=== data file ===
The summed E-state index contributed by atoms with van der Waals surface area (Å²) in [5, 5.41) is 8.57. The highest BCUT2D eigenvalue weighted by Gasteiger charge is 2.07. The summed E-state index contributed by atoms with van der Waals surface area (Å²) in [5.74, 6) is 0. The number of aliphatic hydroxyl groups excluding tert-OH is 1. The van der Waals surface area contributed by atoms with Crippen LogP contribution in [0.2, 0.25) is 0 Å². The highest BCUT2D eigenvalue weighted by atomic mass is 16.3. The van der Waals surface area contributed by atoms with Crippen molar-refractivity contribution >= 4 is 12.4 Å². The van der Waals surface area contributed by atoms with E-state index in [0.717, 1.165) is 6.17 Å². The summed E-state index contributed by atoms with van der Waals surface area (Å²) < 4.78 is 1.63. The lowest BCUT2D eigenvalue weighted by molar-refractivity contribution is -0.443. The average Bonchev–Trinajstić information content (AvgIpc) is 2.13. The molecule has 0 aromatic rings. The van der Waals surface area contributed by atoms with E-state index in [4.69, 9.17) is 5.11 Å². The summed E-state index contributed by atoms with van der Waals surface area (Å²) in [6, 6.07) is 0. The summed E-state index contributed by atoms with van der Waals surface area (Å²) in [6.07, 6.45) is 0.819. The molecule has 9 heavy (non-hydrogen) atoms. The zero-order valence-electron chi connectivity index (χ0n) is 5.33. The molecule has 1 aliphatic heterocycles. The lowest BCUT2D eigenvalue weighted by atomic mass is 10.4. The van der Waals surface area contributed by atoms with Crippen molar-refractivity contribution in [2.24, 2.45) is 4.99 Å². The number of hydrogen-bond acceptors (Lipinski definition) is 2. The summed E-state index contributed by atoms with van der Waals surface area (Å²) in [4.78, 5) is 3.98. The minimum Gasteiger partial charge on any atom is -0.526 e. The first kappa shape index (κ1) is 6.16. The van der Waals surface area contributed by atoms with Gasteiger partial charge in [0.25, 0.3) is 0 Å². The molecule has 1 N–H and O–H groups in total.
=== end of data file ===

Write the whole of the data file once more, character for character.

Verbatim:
The summed E-state index contributed by atoms with van der Waals surface area (Å²) in [5, 5.41) is 8.57. The highest BCUT2D eigenvalue weighted by Gasteiger charge is 2.07. The summed E-state index contributed by atoms with van der Waals surface area (Å²) in [5.74, 6) is 0. The number of aliphatic hydroxyl groups excluding tert-OH is 1. The van der Waals surface area contributed by atoms with Crippen LogP contribution in [0.2, 0.25) is 0 Å². The highest BCUT2D eigenvalue weighted by atomic mass is 16.3. The van der Waals surface area contributed by atoms with Crippen molar-refractivity contribution >= 4 is 12.4 Å². The van der Waals surface area contributed by atoms with E-state index in [0.717, 1.165) is 6.17 Å². The summed E-state index contributed by atoms with van der Waals surface area (Å²) < 4.78 is 1.63. The lowest BCUT2D eigenvalue weighted by molar-refractivity contribution is -0.443. The average Bonchev–Trinajstić information content (AvgIpc) is 2.13. The molecule has 0 aromatic rings. The van der Waals surface area contributed by atoms with E-state index in [4.69, 9.17) is 5.11 Å². The summed E-state index contributed by atoms with van der Waals surface area (Å²) in [6, 6.07) is 0. The summed E-state index contributed by atoms with van der Waals surface area (Å²) in [6.07, 6.45) is 0.819. The molecule has 9 heavy (non-hydrogen) atoms. The zero-order valence-electron chi connectivity index (χ0n) is 5.33. The molecule has 1 aliphatic heterocycles. The lowest BCUT2D eigenvalue weighted by atomic mass is 10.4. The van der Waals surface area contributed by atoms with Crippen molar-refractivity contribution in [2.24, 2.45) is 4.99 Å². The number of hydrogen-bond acceptors (Lipinski definition) is 2. The summed E-state index contributed by atoms with van der Waals surface area (Å²) in [4.78, 5) is 3.98. The minimum Gasteiger partial charge on any atom is -0.526 e. The first kappa shape index (κ1) is 6.16. The van der Waals surface area contributed by atoms with Gasteiger partial charge in [0.25, 0.3) is 0 Å². The molecule has 1 N–H and O–H groups in total.